The Haunting of the Mexican Border: A Woman’s Journey by Kathryn Ferguson is written at eye-level. The book’s first half are the stories of the young author when, in her twenties her parents die, she realizes she is free to do whatever she wants. She grew up in Tucson, Arizona, sixteen miles from the Mexico border with fond memories of many childhood family day trips to Mexico. At that time the border was relatively unpopulated and the US government lax about Mexican migrants coming to the US to work and going back home to be with their families. Working at PBS TV, a dream was born in her to do a film of Mexico. She and a friend drove south into Mexico’s Sierra Madre open to what presented itself for a film. On one of the scouting trips, she and her friend reached nightfall. A lone man, wearing a red head band, and his son were walking the dirt road. She leaned out the car window and asked him where a good place was to put down their sleeping bags for the night. He took them to his home to stay with his family and becomes her friend for life. He is a Rarámuri, descendent of the Native Americans who had escaped the Conquistadors into the rugged Sierra Madras and retained their independence and customs. The contemporary story of the Rarámuri, told through three rituals, was her first film.

  • Subtitle Stories of an American Childhood
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  • Book Type Nonfiction
  • by Paul Hertneky
  • Date Published May 2016
  • ISBN-13 978-0-87233-222-5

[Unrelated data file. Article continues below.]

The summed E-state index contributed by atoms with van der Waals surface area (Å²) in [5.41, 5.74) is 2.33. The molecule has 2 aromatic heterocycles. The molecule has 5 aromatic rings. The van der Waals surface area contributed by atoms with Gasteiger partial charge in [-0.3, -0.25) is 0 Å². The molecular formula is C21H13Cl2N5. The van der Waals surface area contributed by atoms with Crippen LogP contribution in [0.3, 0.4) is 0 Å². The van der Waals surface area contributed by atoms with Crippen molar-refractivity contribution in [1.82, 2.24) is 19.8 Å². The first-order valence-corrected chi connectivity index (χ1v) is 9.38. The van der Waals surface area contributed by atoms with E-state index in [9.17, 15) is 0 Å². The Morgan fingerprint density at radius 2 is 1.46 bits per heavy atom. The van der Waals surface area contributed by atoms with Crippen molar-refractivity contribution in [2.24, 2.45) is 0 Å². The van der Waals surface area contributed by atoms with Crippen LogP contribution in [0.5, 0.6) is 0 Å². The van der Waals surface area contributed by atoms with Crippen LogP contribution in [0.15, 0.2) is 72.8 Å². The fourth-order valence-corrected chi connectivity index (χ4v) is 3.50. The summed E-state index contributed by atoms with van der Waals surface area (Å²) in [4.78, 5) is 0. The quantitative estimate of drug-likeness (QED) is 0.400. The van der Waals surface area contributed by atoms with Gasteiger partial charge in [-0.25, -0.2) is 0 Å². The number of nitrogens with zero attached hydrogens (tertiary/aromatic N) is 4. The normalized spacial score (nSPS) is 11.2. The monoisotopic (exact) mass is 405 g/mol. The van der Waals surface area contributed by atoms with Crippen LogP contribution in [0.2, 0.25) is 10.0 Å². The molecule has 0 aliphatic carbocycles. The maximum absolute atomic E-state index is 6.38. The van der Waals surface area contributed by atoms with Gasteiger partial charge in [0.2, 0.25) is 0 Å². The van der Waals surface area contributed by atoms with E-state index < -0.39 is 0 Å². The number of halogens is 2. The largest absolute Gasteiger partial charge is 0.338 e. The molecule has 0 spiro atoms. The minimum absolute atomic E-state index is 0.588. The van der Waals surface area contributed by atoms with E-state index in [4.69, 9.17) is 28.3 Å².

• Format Paperback
  • Pages 224pp
  • Price $21.95
  • Review by Allyson Hoffman

Rust Belt Boy: Stories of an American Childhood is an outstanding portrait of Ambridge, Pennsylvania, a steel town which, like so many similar communities, helped shape and build the working America we know today. Gentle and loving, Paul Hertneky pays homage to the hometown he desired to leave for greater, unknown places. Hertneky’s descriptions left me yearning to travel to a version of the city that only exists in history books and his memoir.

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  • Book Type Fiction
  • by Sequoia Nagamatsu
  • Date Published May 2016
  • ISBN-13 978-1-62557-944-7
  • Format Paperback
  • Pages 162pp
  • Price $16.95
  • Review by MacKenzie Hamilton

Where We Go When All We Were Is Gone is a twelve story collection that throws readers headlong into the deepest depths of the human heart. Each story explores the real life vulnerability people deal with in their darkest hours while seamlessly enchanting the reader with characters that are magically fantastic. Readers will find themselves lost in the mix of these lovely yet terrifying stories.

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  • Book Type Nonfiction
  • by Ben Doller & Sandra Doller
  • Date Published January 2016
  • ISBN-13 978-1-940090-04-7
  • Format Paperback
  • Pages 193pp
  • Price $18.00
  • Review by MacKenzie Hamilton

Ben and Sandra Doller dive straight into a foreboding and brutally honest real-life account of their cohabitation with their newest roommate, cancer. The Yesterday Project was co-written by the Dollers in the wake of a life-threatening diagnosis: melanoma cancer, stage 3. The project lasts a total of 32 days with each writer taking a moment each day to go back and recollect the previous day’s experiences.